On May 22, 2024, a letter was sent to Lieutenant Brian H. Gray to inform him of the investigation against him by CJA for “willfully falsifying material information provided to the Criminal Justice Academy,” relating to submitting PCS of Hire and firearm forms – two documents required by the academy when a department is making a new hire.
In this letter, CJA cited S.C. Code of Regulations Section 37-026, which essentially states a law enforcement officer can have their certification withdrawn in the event such as this.
According to Chief Crawford, the material information stated is referring to documentation sent to CJA during the training process for new hires, such as these forms.
“I guess it was inaccurate, whatever he sent up there during the hiring process,” said Chief Crawford. “They have a way you have to do it and Gray didn’t know, and by him going to the training and that class, he now knows how to do it.”
Gray has been working at BPD before Crawford was hired as chief in 2021 and has previously been employed by other departments. These CJA regulations and policies have been in place for a while, as the agency was created in the late 1960s.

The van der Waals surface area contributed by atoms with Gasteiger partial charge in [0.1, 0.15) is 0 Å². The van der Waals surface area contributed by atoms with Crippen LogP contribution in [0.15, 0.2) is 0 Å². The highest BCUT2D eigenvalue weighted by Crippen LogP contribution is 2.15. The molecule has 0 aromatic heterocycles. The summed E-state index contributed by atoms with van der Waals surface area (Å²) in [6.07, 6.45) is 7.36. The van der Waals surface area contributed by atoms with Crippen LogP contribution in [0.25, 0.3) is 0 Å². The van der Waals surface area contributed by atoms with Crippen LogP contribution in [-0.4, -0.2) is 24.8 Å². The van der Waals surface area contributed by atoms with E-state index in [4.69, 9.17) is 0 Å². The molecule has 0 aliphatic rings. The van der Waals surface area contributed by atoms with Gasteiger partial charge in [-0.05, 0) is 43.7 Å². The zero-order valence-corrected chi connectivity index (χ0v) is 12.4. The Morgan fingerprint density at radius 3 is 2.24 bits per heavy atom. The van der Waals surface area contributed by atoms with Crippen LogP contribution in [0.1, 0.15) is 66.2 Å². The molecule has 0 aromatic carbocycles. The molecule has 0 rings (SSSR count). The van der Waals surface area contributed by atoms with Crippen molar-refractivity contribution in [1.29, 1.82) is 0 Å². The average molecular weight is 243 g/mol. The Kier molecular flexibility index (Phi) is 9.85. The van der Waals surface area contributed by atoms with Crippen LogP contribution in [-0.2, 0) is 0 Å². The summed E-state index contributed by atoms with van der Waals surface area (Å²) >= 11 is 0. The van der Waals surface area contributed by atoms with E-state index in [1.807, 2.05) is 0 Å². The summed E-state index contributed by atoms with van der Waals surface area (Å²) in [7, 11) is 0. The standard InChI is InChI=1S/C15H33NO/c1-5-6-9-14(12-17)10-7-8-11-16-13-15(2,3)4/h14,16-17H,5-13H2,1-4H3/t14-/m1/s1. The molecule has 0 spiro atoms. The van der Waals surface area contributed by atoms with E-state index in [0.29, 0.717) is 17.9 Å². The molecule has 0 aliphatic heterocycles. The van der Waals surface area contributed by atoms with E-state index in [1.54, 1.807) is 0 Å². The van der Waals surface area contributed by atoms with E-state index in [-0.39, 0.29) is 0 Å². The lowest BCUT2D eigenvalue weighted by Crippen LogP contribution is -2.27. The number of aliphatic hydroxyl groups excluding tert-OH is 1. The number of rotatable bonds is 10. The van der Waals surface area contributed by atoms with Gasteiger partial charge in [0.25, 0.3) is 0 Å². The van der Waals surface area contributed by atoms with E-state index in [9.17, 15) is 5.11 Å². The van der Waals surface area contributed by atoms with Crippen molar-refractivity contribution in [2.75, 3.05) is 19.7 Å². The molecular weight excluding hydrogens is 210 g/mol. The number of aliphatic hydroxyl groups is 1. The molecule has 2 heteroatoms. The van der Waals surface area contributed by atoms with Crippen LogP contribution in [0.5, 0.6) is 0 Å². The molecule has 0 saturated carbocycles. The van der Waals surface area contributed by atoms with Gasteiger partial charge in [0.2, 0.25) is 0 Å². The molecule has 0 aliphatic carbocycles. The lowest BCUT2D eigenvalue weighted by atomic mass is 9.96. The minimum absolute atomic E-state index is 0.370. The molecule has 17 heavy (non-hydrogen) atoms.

When CJA begins investigating an agency they look for things such as: “Do they have the correct officers? Are they trained correctly up to date? And do they have them working in the proper status and position for which they have a certification for?” said Swindler.
The May 22 letter outlines the laws in which CJA enforces, including S.C. Code Section 23-23-100 and the ways in which the state agency has found BPD to be non-compliant.  “It has come to my attention that you are not abiding by the requirements of submitting a PCS of Hire form within three working days of hire and a firearms verification form within three working days of the PCS of Hire, as required by law,” states the letter signed by Swindler.
“You have to have certain things during the process of hiring, mainly just communication with the training officer with the academy, which he did it in a different way,” said Chief Crawford, referring to Gray’s submission of the PCS of Hire and firearms forms.
BPD not submitting these forms in the time frame means the department has “allowed individuals who do not have law enforcement authority to act in the capacity of law enforcement officers.”